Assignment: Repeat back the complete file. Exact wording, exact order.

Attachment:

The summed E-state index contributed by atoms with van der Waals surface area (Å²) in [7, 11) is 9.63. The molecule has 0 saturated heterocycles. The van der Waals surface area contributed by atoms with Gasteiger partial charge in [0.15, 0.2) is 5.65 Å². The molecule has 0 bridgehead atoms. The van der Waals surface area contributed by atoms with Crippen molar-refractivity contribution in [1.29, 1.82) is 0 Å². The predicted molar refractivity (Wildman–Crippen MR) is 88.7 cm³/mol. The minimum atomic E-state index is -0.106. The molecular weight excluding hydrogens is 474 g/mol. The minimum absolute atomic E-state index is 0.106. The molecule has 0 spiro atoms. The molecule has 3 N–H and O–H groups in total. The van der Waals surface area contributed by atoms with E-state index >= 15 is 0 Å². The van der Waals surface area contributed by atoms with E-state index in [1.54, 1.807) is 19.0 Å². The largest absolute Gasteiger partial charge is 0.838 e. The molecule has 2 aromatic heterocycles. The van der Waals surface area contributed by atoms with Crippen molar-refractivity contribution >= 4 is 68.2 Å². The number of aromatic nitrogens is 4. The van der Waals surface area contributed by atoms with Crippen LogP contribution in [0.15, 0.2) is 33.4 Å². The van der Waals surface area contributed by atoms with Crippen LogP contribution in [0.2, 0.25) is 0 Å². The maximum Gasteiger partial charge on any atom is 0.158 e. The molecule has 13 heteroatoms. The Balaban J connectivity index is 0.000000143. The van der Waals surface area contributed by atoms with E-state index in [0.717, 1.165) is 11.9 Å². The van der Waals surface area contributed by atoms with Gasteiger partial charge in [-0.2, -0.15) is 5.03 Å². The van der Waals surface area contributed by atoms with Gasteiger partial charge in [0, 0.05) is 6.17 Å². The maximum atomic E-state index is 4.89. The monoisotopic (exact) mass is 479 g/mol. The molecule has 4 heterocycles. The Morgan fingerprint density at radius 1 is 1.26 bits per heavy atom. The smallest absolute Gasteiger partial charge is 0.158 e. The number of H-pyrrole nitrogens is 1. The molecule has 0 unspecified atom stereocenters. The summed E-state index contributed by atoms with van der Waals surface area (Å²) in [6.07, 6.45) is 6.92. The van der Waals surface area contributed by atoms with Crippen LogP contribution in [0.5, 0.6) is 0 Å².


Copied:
The summed E-state index contributed by atoms with van der Waals surface area (Å²) in [7, 11) is 9.63. The molecule has 0 saturated heterocycles. The van der Waals surface area contributed by atoms with Gasteiger partial charge in [0.15, 0.2) is 5.65 Å². The molecule has 0 bridgehead atoms. The van der Waals surface area contributed by atoms with Crippen molar-refractivity contribution in [1.29, 1.82) is 0 Å². The predicted molar refractivity (Wildman–Crippen MR) is 88.7 cm³/mol. The minimum atomic E-state index is -0.106. The molecular weight excluding hydrogens is 474 g/mol. The minimum absolute atomic E-state index is 0.106. The molecule has 0 spiro atoms. The molecule has 3 N–H and O–H groups in total. The van der Waals surface area contributed by atoms with E-state index >= 15 is 0 Å². The van der Waals surface area contributed by atoms with E-state index in [1.54, 1.807) is 19.0 Å². The largest absolute Gasteiger partial charge is 0.838 e. The molecule has 2 aromatic heterocycles. The van der Waals surface area contributed by atoms with Crippen molar-refractivity contribution >= 4 is 68.2 Å². The number of aromatic nitrogens is 4. The van der Waals surface area contributed by atoms with Crippen LogP contribution in [0.15, 0.2) is 33.4 Å². The van der Waals surface area contributed by atoms with Crippen LogP contribution in [0.2, 0.25) is 0 Å². The maximum Gasteiger partial charge on any atom is 0.158 e. The molecule has 13 heteroatoms. The Balaban J connectivity index is 0.000000143. The van der Waals surface area contributed by atoms with E-state index in [0.717, 1.165) is 11.9 Å². The van der Waals surface area contributed by atoms with Gasteiger partial charge in [-0.2, -0.15) is 5.03 Å². The van der Waals surface area contributed by atoms with Gasteiger partial charge in [0, 0.05) is 6.17 Å². The maximum atomic E-state index is 4.89. The monoisotopic (exact) mass is 479 g/mol. The molecule has 4 heterocycles. The Morgan fingerprint density at radius 1 is 1.26 bits per heavy atom. The smallest absolute Gasteiger partial charge is 0.158 e. The number of H-pyrrole nitrogens is 1. The molecule has 0 unspecified atom stereocenters. The summed E-state index contributed by atoms with van der Waals surface area (Å²) in [6.07, 6.45) is 6.92. The van der Waals surface area contributed by atoms with Crippen LogP contribution in [0.5, 0.6) is 0 Å².